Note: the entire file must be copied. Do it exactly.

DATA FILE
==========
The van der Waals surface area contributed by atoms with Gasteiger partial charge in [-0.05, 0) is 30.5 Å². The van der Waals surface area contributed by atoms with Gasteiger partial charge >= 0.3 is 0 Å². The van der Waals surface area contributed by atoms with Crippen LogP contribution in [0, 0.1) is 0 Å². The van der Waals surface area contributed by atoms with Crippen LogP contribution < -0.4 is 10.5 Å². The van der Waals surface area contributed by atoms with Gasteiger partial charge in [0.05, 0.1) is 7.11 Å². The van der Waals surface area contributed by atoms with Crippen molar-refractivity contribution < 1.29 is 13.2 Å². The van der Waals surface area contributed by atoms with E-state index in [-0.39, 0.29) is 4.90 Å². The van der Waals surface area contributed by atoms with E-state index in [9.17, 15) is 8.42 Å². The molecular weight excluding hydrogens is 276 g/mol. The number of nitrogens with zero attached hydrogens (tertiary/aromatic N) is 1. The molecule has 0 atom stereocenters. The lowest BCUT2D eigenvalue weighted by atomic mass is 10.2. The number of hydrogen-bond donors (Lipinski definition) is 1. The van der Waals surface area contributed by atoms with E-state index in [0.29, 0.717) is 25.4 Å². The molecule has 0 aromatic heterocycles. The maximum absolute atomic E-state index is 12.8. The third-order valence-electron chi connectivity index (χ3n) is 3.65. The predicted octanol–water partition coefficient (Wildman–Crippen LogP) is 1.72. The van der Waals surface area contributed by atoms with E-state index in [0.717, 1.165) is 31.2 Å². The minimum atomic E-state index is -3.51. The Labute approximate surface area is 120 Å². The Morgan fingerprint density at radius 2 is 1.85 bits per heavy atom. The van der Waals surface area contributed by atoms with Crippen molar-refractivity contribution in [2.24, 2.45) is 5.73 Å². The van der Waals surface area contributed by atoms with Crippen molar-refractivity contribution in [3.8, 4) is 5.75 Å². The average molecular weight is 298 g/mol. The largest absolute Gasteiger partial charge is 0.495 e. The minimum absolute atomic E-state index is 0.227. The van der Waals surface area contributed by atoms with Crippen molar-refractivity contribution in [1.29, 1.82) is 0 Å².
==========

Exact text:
The van der Waals surface area contributed by atoms with Gasteiger partial charge in [-0.05, 0) is 30.5 Å². The van der Waals surface area contributed by atoms with Gasteiger partial charge >= 0.3 is 0 Å². The van der Waals surface area contributed by atoms with Crippen LogP contribution in [0, 0.1) is 0 Å². The van der Waals surface area contributed by atoms with Crippen LogP contribution < -0.4 is 10.5 Å². The van der Waals surface area contributed by atoms with Gasteiger partial charge in [0.05, 0.1) is 7.11 Å². The van der Waals surface area contributed by atoms with Crippen molar-refractivity contribution < 1.29 is 13.2 Å². The van der Waals surface area contributed by atoms with E-state index in [-0.39, 0.29) is 4.90 Å². The van der Waals surface area contributed by atoms with E-state index in [9.17, 15) is 8.42 Å². The molecular weight excluding hydrogens is 276 g/mol. The number of nitrogens with zero attached hydrogens (tertiary/aromatic N) is 1. The molecule has 0 atom stereocenters. The lowest BCUT2D eigenvalue weighted by atomic mass is 10.2. The number of hydrogen-bond donors (Lipinski definition) is 1. The van der Waals surface area contributed by atoms with E-state index in [0.29, 0.717) is 25.4 Å². The molecule has 0 aromatic heterocycles. The maximum absolute atomic E-state index is 12.8. The third-order valence-electron chi connectivity index (χ3n) is 3.65. The predicted octanol–water partition coefficient (Wildman–Crippen LogP) is 1.72. The van der Waals surface area contributed by atoms with E-state index in [0.717, 1.165) is 31.2 Å². The minimum atomic E-state index is -3.51. The Labute approximate surface area is 120 Å². The Morgan fingerprint density at radius 2 is 1.85 bits per heavy atom. The van der Waals surface area contributed by atoms with Crippen molar-refractivity contribution in [2.24, 2.45) is 5.73 Å². The van der Waals surface area contributed by atoms with Crippen molar-refractivity contribution in [3.8, 4) is 5.75 Å². The average molecular weight is 298 g/mol. The largest absolute Gasteiger partial charge is 0.495 e. The minimum absolute atomic E-state index is 0.227. The van der Waals surface area contributed by atoms with Crippen molar-refractivity contribution in [1.29, 1.82) is 0 Å².